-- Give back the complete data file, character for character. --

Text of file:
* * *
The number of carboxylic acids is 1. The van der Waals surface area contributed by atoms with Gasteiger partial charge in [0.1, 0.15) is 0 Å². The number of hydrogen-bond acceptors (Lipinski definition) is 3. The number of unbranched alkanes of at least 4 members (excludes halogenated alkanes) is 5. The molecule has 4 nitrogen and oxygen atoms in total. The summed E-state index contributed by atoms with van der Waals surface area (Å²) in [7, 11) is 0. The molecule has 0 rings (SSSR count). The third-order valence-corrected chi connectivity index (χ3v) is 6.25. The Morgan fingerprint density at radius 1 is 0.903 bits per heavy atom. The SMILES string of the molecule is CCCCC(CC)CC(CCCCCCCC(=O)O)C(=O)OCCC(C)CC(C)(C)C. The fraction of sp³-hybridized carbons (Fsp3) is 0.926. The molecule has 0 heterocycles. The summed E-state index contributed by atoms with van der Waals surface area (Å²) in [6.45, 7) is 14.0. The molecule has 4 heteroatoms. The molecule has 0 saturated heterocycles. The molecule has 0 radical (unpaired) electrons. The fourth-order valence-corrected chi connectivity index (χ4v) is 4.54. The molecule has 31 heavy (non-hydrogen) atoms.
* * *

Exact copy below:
The number of carboxylic acids is 1. The van der Waals surface area contributed by atoms with Gasteiger partial charge in [0.1, 0.15) is 0 Å². The number of hydrogen-bond acceptors (Lipinski definition) is 3. The number of unbranched alkanes of at least 4 members (excludes halogenated alkanes) is 5. The molecule has 4 nitrogen and oxygen atoms in total. The summed E-state index contributed by atoms with van der Waals surface area (Å²) in [7, 11) is 0. The molecule has 0 rings (SSSR count). The third-order valence-corrected chi connectivity index (χ3v) is 6.25. The Morgan fingerprint density at radius 1 is 0.903 bits per heavy atom. The SMILES string of the molecule is CCCCC(CC)CC(CCCCCCCC(=O)O)C(=O)OCCC(C)CC(C)(C)C. The fraction of sp³-hybridized carbons (Fsp3) is 0.926. The molecule has 0 heterocycles. The summed E-state index contributed by atoms with van der Waals surface area (Å²) in [6.45, 7) is 14.0. The molecule has 4 heteroatoms. The molecule has 0 saturated heterocycles. The molecule has 0 radical (unpaired) electrons. The fourth-order valence-corrected chi connectivity index (χ4v) is 4.54. The molecule has 31 heavy (non-hydrogen) atoms.